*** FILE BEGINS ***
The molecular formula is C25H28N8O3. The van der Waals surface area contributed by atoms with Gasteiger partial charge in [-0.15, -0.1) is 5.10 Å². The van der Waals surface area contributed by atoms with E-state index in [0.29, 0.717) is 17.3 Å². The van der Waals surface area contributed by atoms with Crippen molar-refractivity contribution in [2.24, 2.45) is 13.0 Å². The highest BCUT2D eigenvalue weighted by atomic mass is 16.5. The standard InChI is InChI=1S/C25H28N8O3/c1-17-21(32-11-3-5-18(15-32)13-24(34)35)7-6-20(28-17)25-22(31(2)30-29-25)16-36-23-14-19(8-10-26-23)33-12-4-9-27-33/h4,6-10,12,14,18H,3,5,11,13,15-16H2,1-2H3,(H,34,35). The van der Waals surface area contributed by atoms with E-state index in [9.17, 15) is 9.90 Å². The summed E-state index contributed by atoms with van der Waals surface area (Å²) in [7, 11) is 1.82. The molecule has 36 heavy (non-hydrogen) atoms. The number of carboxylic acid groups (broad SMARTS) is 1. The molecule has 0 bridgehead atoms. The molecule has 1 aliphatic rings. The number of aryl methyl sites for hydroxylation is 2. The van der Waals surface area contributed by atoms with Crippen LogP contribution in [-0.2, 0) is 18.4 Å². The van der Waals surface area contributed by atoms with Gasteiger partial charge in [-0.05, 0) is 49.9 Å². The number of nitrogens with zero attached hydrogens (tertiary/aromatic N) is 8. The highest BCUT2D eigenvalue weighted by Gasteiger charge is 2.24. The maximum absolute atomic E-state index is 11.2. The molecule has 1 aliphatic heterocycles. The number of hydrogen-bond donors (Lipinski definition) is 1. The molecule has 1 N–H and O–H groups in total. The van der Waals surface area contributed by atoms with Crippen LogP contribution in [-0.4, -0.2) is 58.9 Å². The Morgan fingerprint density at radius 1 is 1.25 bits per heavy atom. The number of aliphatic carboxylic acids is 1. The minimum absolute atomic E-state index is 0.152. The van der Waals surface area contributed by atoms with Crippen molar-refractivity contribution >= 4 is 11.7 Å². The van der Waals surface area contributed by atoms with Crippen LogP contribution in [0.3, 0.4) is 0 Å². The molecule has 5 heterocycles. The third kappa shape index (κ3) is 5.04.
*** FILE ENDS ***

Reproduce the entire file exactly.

The molecular formula is C25H28N8O3. The van der Waals surface area contributed by atoms with Gasteiger partial charge in [-0.15, -0.1) is 5.10 Å². The van der Waals surface area contributed by atoms with E-state index in [0.29, 0.717) is 17.3 Å². The van der Waals surface area contributed by atoms with Crippen molar-refractivity contribution in [2.24, 2.45) is 13.0 Å². The highest BCUT2D eigenvalue weighted by atomic mass is 16.5. The standard InChI is InChI=1S/C25H28N8O3/c1-17-21(32-11-3-5-18(15-32)13-24(34)35)7-6-20(28-17)25-22(31(2)30-29-25)16-36-23-14-19(8-10-26-23)33-12-4-9-27-33/h4,6-10,12,14,18H,3,5,11,13,15-16H2,1-2H3,(H,34,35). The van der Waals surface area contributed by atoms with E-state index in [9.17, 15) is 9.90 Å². The summed E-state index contributed by atoms with van der Waals surface area (Å²) in [7, 11) is 1.82. The molecule has 36 heavy (non-hydrogen) atoms. The number of carboxylic acid groups (broad SMARTS) is 1. The molecule has 0 bridgehead atoms. The molecule has 1 aliphatic rings. The number of aryl methyl sites for hydroxylation is 2. The van der Waals surface area contributed by atoms with Crippen LogP contribution in [-0.2, 0) is 18.4 Å². The van der Waals surface area contributed by atoms with Gasteiger partial charge in [-0.05, 0) is 49.9 Å². The number of nitrogens with zero attached hydrogens (tertiary/aromatic N) is 8. The highest BCUT2D eigenvalue weighted by Gasteiger charge is 2.24. The maximum absolute atomic E-state index is 11.2. The molecule has 1 aliphatic heterocycles. The number of hydrogen-bond donors (Lipinski definition) is 1. The molecule has 1 N–H and O–H groups in total. The van der Waals surface area contributed by atoms with Crippen LogP contribution in [-0.4, -0.2) is 58.9 Å². The Morgan fingerprint density at radius 1 is 1.25 bits per heavy atom. The number of aliphatic carboxylic acids is 1. The minimum absolute atomic E-state index is 0.152. The van der Waals surface area contributed by atoms with Crippen molar-refractivity contribution >= 4 is 11.7 Å². The van der Waals surface area contributed by atoms with Crippen LogP contribution in [0.3, 0.4) is 0 Å². The molecule has 5 heterocycles. The third kappa shape index (κ3) is 5.04.